Yet, NATO still seemed to offer Kyiv a lot. A NATO-Ukraine Commission had been set up at NATO HQ to enable Ukrainian ministers and diplomats to consult regularly with the allies. NATO concluded an annual Action Plan with Kyiv to assist with the reform and modernisation of Ukraine’s armed forces, defence ministry, defence industries, and planning and procurement cycles. The alliance also established a military liaison mission at the Ukrainian Defence Ministry to provide advice and an Information Centre to turn the hearts and minds of Ukrainians more towards NATO. NATO trainers from the United States, the United Kingdom and Canada were stationed at the Yavoriv military base close to the Polish border to teach the essentials of command leadership, organisation and tactics to the upcoming generation of Ukrainian military officers. Ukraine sent troops to the NATO mission in Afghanistan and participated in NATO exercises both on its territory and that of its NATO partners. As Ukraine was hit by successive waves of Russian hybrid attacks, paralysing its electricity grid, election counting system, tax filing software and public administration, NATO stepped up with cyber-security assistance and help in hardening the resilience of Ukraine’s critical infrastructure. None of this was the same as NATO membership, which remained a distant prospect at best. Yet it helped to convince Ukrainians that there were tangible security benefits to be had from drawing closer to NATO, which at least recognised the country’s membership aspirations. Former president Poroshenko changed the constitution to make Ukraine’s Euro-Atlantic integration a duty of all the country’s governments, present and future.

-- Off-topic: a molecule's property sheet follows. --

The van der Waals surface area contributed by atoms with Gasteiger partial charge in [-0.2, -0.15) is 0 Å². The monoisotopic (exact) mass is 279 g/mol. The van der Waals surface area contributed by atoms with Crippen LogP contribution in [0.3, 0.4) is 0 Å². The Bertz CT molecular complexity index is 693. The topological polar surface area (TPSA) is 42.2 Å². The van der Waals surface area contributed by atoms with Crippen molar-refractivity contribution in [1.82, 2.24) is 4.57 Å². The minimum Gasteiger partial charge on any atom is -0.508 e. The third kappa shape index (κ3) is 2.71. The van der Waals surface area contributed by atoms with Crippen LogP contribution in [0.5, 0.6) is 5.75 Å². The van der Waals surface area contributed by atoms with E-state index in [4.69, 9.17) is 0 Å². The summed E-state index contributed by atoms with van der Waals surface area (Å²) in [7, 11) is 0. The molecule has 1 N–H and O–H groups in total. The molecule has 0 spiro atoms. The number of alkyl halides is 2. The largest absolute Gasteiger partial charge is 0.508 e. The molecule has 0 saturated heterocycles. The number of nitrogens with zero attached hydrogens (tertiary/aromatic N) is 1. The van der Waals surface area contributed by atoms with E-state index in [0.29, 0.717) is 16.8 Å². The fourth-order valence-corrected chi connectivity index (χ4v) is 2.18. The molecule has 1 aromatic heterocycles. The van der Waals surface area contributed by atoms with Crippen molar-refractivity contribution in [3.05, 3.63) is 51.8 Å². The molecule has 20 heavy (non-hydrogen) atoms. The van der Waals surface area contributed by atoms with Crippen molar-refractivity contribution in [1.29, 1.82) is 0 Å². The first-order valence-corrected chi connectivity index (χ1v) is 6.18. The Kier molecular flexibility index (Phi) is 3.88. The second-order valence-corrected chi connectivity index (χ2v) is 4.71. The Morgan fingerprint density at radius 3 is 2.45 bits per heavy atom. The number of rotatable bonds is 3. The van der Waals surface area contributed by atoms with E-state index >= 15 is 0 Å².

Yet, Putin’s invasion of Ukraine has revealed both the benefits and limitations of partnership with NATO. Certainly, allies individually have come to Kyiv’s assistance with weapons, finance and humanitarian supplies; but NATO as an institution has stayed resolutely out of the conflict and made clear that only countries that are alliance members will be defended. As Ukraine needs military help now rather than at some hypothetical date in the future, the value of NATO membership has declined. Moreover, Putin has made clear that Ukraine renouncing its NATO option and returning to neutrality is the condition sine qua non of any Russian agreement to a ceasefire and a negotiated settlement of the conflict. Blocking further rounds of NATO enlargement has been one of the principal justifications for Russia’s resort to arms. So, paradoxically, Ukraine is moving away from NATO towards neutrality at precisely the moment when neutral or non-aligned states like Sweden and Finland are moving in the opposite direction.

What matters for Kyiv is that the EU confirms this European identity and vocation by being ready to open its doors to Ukraine. The hard work of meeting the EU’s demanding entrance criteria can come later. This is a time for political symbols

Russia has been less vociferous about the EU this time around than in 2014. Shortly after the Russian invasion, Zelensky bowed to the inevitable and announced that Ukraine would no longer seek NATO membership. In a way, this was no great sacrifice as NATO would not take in a country with 20% of its territory occupied by Russian troops as Georgia, which has a similar commitment to future NATO membership, realised full well after being invaded by Russia in August 2008. Unsurprisingly, Zelensky and his government have swung back towards the EU option. This is not so much because they believe that the EU would be an easier institution to join – quite the contrary. Rather, at a moment of national crisis and war, being accepted as an EU country is a powerful statement of Ukraine’s attachment to European values. It also offers a chance to build a new Ukrainian national identity around the rejection of Russian autocracy and the espousal of the European social model and market economy. What matters for Kyiv is that the EU confirms this European identity and vocation by being ready to open its doors to Ukraine. The hard work of meeting the EU’s demanding entrance criteria can come later. This is a time for political symbols.